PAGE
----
By Ray Pride
When I finished gorging on Josh Karp’s “Orson Welles’s Last Movie: The Making of The Other Side of the Wind,” the late great director’s cryptic title was both fragrant poetry and flagrant prophecy, a sparky introduction to a film maudit no one would likely ever see. The book was released the Tuesday before Welles’ May 6 centenary, now amplified by May 7’s announcement of a $2 million Indiegogo campaign to complete a feature-length version of Welles’ long-in-the-not-finishing final film, drawing on a trove of 1,083 elements, including the immaculate negative, that reportedly weighs more than a ton-and-a-half.
Welles started his project forty-five years ago; he’s been dead for thirty of those. I recently asked Karp how long he’s been working on his often-rollicking, sometimes-detail-oriented tome on Welles’ parallel satire of Hollywood insiders and European art film of the era. “I think I signed the book deal in mid-2011 and the book was essentially done in Fall 2014,” the Northwestern lecturer and onetime Newcity contributor tells me, “So it was three years, give or take a few months. In my mind, it was going to take two years. I always think that, and it’s always three or three-and-a-half.”
Karp indicates he’s a non-film guy, non-Welles specialist in the book. There had to be a germ that started him off. “I was working on my second book [“Straight Down the Middle,” on golf], in the middle of it and having that weird crisis where you think, ‘Okay, this is never going to work, this isn’t a book. I’m dead.’ Then you try to stave that off with a distraction. In my case, it was a book that I can no longer remember, probably one of the Welles biographies that had a few stories about ‘The Other Side of the Wind.’ I’d heard of the movie before, a few good stories here and there. I think in this case, there were two really good ones: the one about John Huston driving the wrong way on the highway [during a guerrilla shot] and the other possibly when Welles (about five years into production) got insanely frustrated and screamed, ‘Who do I have to fuck to get off this picture?’ and it occurred to me, well, he was directing and producing, I guess he kind of had to fuck himself?
“In retrospect, those were two of the three strands that made me realize this was a great story and one I wanted to work on,” Karp continues. “First, there were great, incredible, insane, hilarious stories from the set. Which was great and I started digging into it more and more, finding different stories all over the place—and most of them were just terrific. But, there was also this question of what it all meant at the risk of being crude, this question of him having to fuck himself. Or maybe put in a better way, I had this sense that while the film wasn’t strictly autobiographical—there was this way in which the whole thing felt a little bit like Stephen Colbert’s portrait of himself standing in front of a portrait of himself, standing in front of a portrait of himself, and so on endlessly. I thought that was just incredible. This guy who as the greatest artist of all time possibly getting lost in his own creativity and process making a movie that’s about people making a movie about a guy who is making a movie—and casting it with [film] people he knew, frequently playing some version of themselves and in some cases acting out storylines that mirrored their relationships with Welles, but all under the guise that it wasn’t about Welles. It was such a great mystery and one that seemed like it had the potential to have great meaning.”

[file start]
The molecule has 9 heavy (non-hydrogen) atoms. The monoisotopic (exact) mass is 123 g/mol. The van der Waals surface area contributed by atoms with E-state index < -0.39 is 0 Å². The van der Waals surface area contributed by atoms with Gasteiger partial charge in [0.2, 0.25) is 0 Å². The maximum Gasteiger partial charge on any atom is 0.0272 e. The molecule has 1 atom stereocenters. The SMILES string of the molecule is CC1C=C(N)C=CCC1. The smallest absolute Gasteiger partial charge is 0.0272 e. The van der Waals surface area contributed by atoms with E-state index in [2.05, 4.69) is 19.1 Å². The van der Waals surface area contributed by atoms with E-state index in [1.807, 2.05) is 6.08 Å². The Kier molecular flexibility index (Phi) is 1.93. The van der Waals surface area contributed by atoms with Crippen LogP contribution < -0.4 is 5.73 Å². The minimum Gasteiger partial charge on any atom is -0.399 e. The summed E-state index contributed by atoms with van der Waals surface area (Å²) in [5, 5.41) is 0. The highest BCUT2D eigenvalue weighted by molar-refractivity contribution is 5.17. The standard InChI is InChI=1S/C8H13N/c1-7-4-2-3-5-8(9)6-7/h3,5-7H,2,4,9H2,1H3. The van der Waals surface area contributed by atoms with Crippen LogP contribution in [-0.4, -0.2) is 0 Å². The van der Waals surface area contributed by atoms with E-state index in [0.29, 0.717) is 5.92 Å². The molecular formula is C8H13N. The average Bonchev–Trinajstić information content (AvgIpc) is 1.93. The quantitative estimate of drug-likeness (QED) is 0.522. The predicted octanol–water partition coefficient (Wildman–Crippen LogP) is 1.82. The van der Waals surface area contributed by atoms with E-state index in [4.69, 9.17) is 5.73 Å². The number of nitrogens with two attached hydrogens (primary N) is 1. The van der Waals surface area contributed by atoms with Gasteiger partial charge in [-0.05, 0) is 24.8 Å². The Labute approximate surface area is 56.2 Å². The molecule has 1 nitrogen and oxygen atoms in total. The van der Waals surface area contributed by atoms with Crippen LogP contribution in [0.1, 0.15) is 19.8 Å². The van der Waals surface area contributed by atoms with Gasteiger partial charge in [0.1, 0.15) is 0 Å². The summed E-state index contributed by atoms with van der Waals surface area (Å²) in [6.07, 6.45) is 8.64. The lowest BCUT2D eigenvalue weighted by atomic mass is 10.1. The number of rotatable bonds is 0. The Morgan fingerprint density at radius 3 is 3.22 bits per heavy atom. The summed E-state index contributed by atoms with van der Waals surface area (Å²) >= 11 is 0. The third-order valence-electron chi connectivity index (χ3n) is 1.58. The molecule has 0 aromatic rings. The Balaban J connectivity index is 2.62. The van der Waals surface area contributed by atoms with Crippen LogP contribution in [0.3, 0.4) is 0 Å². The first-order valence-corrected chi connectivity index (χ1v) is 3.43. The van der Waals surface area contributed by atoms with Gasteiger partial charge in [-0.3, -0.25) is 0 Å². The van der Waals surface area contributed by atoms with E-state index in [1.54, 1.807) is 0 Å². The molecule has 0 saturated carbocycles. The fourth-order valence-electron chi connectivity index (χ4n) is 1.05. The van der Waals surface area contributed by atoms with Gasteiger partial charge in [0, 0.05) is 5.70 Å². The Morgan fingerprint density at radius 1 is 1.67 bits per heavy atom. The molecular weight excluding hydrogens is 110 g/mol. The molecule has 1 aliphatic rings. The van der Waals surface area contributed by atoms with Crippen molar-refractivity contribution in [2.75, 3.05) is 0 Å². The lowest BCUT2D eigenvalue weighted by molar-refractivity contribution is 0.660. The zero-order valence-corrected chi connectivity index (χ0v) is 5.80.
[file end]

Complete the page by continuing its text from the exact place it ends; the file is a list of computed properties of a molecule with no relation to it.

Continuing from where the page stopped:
The John Huston stories, even in the slightest slivers, are as tasty as the extended Welles buffet. “Yes. The last thing was that it was Orson Welles and John Huston, in an incredible adventure that hadn’t really been fully told anywhere. While not a film expert or a Welles scholar, I love Hollywood stories and have always read other people’s books about larger-than-life old Hollywood characters or stories and thought, ‘Shit, there’s another one I won’t get to write.’ I guess, meaning, that there are only so many of those stories and characters to go around. Nobody is going to need another biography of Bogart, Spencer Tracy, Cary Grant, Huston or Welles. But, this gave me the chance to write a book about these two extraordinary, brilliant, outsized characters before someone else did. I figured it might be my only or last chance to do so and I knew that I could be very happy to spend the two or three or four years of work it would require as long as those were the guys I got to write about.”
So the bottom line? “I was drawn in by great stories, I sensed that there was something really meaningful about a great artist within the story and a mystery to be explored, while I could write about two of the most interesting men in Hollywood history. Bottom line? I’m very lucky to be the person who got to write this book and cover this story.”
Karp’s book is out now. “The Other Side Of The Wind” is promised by the end of 2015, edited by Affonso Goncalves (“Beasts of the Southern Wild”), working with Welles’ notes and the input of co-star and Welles acolyte Peter Bogdanovich.
Ray Pride is Newcity’s film critic and a contributing editor to Filmmaker magazine.
His history of Chicago “Ghost Signs” in words and images will be published in Spring 2022.